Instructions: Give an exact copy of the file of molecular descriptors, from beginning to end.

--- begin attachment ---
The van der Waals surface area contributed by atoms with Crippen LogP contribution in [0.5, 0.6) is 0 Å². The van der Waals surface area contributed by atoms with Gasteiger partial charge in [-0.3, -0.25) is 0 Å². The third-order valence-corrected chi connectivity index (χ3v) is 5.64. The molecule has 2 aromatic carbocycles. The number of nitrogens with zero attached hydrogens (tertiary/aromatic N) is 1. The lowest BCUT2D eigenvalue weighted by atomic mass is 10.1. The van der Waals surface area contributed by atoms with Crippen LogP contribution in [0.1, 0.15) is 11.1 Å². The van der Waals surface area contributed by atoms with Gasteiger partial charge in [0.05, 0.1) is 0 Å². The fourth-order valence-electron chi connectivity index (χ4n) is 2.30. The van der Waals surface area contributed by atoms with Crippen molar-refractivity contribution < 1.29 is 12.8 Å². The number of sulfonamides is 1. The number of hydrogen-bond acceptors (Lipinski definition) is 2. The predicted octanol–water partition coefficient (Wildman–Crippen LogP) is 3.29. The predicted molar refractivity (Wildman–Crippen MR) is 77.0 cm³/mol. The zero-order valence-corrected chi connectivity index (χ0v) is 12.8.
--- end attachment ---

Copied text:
The van der Waals surface area contributed by atoms with Crippen LogP contribution in [0.5, 0.6) is 0 Å². The van der Waals surface area contributed by atoms with Gasteiger partial charge in [-0.3, -0.25) is 0 Å². The third-order valence-corrected chi connectivity index (χ3v) is 5.64. The molecule has 2 aromatic carbocycles. The number of nitrogens with zero attached hydrogens (tertiary/aromatic N) is 1. The lowest BCUT2D eigenvalue weighted by atomic mass is 10.1. The van der Waals surface area contributed by atoms with Crippen LogP contribution in [0.1, 0.15) is 11.1 Å². The van der Waals surface area contributed by atoms with Gasteiger partial charge in [0.05, 0.1) is 0 Å². The fourth-order valence-electron chi connectivity index (χ4n) is 2.30. The van der Waals surface area contributed by atoms with Crippen molar-refractivity contribution < 1.29 is 12.8 Å². The number of sulfonamides is 1. The number of hydrogen-bond acceptors (Lipinski definition) is 2. The predicted octanol–water partition coefficient (Wildman–Crippen LogP) is 3.29. The predicted molar refractivity (Wildman–Crippen MR) is 77.0 cm³/mol. The zero-order valence-corrected chi connectivity index (χ0v) is 12.8.